Hamilton Actress Phillipa Soo Goes From Eliza to Amélie
Phillipa Soo has had a big year.
From the corsets, petticoats and hip-hop beats of her Broadway debut as Eliza Schulyer in the smash hit Hamilton to the cobbled streets of Paris as the shy, whimsical Amélie in a new musical based on the 2001 French film of the same name, Phillipa Soo has had one hell of a year. Crossing the country from New York to Los Angeles (and centuries in the storytelling), she has made her mark on the American musical theater landscape with her diverse and compelling work over the course of 2016.
For 26-year-old Soo, who took a few months off after ending her run in Hamilton in July, Amélie is a welcome chance to return to the rehearsal room after playing Eliza for nearly two years in its off-Broadway and Broadway runs. “I’m just grateful to be back creating again — to kind of start from the bare bones and building a show feels really nice,” she says.
Until she had some time away, Soo says, she hadn’t really processed the immensity of Hamilton and being a part of the original cast of such a groundbreaking new musical. “I’m just so grateful that I was part of something that not only was functioning as an art piece, that I was proud of as an artist that I helped create, but also as a citizen of the world, that it’s played such a part in our culture and shaped a lot of people’s lives in a really beautiful way,” she says.
Amélie is a chance for her to start fresh, creating a new work in a different city. Soo, who graduated from Juilliard in 2012, has spent her entire professional life helping bring new work to the stage, beginning with an off-Broadway run as Natasha Rostova in Natasha, Pierre & the Great Comet of 1812, an adaptation of a portion of Leo Tolstoy’s War and Peace.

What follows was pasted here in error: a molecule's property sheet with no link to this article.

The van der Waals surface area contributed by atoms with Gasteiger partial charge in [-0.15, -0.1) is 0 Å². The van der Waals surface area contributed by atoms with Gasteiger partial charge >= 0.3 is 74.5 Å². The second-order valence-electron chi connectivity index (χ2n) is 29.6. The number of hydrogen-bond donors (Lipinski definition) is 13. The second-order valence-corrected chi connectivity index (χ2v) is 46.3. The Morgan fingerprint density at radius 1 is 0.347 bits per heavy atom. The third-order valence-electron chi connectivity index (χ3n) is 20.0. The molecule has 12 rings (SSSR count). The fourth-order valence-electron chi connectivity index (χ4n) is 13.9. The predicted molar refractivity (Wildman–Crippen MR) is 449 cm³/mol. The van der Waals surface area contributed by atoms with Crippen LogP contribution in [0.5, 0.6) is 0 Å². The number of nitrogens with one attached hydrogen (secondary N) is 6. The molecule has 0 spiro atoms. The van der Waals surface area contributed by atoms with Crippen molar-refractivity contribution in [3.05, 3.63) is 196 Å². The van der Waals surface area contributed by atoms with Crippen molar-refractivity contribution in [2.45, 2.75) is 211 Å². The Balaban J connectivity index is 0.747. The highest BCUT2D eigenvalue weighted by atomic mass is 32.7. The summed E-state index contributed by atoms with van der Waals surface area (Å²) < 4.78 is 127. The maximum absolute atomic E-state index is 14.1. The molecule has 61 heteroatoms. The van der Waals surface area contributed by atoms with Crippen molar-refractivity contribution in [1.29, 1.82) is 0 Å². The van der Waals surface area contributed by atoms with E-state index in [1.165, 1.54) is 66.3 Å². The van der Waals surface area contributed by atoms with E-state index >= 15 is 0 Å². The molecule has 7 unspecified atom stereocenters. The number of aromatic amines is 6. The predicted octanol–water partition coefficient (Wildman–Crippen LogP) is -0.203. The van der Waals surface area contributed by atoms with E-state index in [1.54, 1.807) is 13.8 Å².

Amélie premiered at Berkeley Repertory Theater in 2015 with Samantha Barks in the lead role, but Soo was attached before that, participating in early readings around the same time she joined Hamilton in early 2014. Soo says she loves participating in new works, likening it to cooking, another love of hers. “You’re trying to make something, but you don’t really know what it’s going to be,” she says. “You have to try it and see if it works, and I love that process.”
Amélie director Pam MacKinnon first saw Soo in Great Comet and was taken by her voice and sense of intelligence. MacKinnon says, “Working with her through workshops and now in production, I am struck by her sense of humor and musicality. She is a real comedienne, always at the ready with a smart, fun choice. It is a true delight to watch her build a role.”
As a performer, Soo possesses a magnetic charm and rarefied skill. Her talents and unique blend of vocal prowess, raw vulnerability and a gentle strength have left their mark on the roles she’s originated. Soo humbly downplays her role in the process, seeing herself as a means to helping the creators realize their vision. “Everyone has a different interpretation of characters we know and love from Shakespeare, from Miller. There’s specific things about them that are written that are kind of the fingerprints of the first person who played that role, and so, I like to think of it as a road map,” Soo says. “I’m helping them figure out what that map is. Hopefully, there will be countless numbers of people taking this journey, using this map that we helped create.”
Savvy Crawford and Phillipa Soo in Amélie
Amélie is the whimsical story of an introverted young woman whose efforts to become an anonymous do-gooder launch her on an adventure that brings her romance and unexpected connection with the people in her life. The show spans from her birth in 1975 to her coming-of-age as a young woman in 1990s Paris. Though the setting is fairly contemporary, Soo says the show feels like a period piece because of its lack of iPhones and social media connectivity.